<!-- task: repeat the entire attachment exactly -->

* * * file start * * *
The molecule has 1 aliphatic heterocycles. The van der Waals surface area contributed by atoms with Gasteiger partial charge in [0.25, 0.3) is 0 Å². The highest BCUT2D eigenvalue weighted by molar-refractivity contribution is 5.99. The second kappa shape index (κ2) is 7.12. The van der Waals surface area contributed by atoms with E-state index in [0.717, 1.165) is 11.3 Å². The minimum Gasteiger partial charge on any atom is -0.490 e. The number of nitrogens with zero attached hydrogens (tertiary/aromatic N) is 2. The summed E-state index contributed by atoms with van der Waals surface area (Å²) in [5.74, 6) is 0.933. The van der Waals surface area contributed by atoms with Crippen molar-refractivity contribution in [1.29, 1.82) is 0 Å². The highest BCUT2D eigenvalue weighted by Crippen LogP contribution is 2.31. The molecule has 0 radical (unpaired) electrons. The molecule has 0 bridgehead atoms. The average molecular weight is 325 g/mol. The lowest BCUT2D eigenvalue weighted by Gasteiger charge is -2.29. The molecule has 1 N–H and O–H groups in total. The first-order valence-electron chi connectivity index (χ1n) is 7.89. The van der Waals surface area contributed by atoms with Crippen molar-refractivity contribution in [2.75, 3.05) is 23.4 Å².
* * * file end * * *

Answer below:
The molecule has 1 aliphatic heterocycles. The van der Waals surface area contributed by atoms with Gasteiger partial charge in [0.25, 0.3) is 0 Å². The highest BCUT2D eigenvalue weighted by molar-refractivity contribution is 5.99. The second kappa shape index (κ2) is 7.12. The van der Waals surface area contributed by atoms with E-state index in [0.717, 1.165) is 11.3 Å². The minimum Gasteiger partial charge on any atom is -0.490 e. The number of nitrogens with zero attached hydrogens (tertiary/aromatic N) is 2. The summed E-state index contributed by atoms with van der Waals surface area (Å²) in [5.74, 6) is 0.933. The van der Waals surface area contributed by atoms with Crippen molar-refractivity contribution in [1.29, 1.82) is 0 Å². The highest BCUT2D eigenvalue weighted by Crippen LogP contribution is 2.31. The molecule has 0 radical (unpaired) electrons. The molecule has 0 bridgehead atoms. The average molecular weight is 325 g/mol. The lowest BCUT2D eigenvalue weighted by Gasteiger charge is -2.29. The molecule has 1 N–H and O–H groups in total. The first-order valence-electron chi connectivity index (χ1n) is 7.89. The van der Waals surface area contributed by atoms with Crippen molar-refractivity contribution in [2.75, 3.05) is 23.4 Å².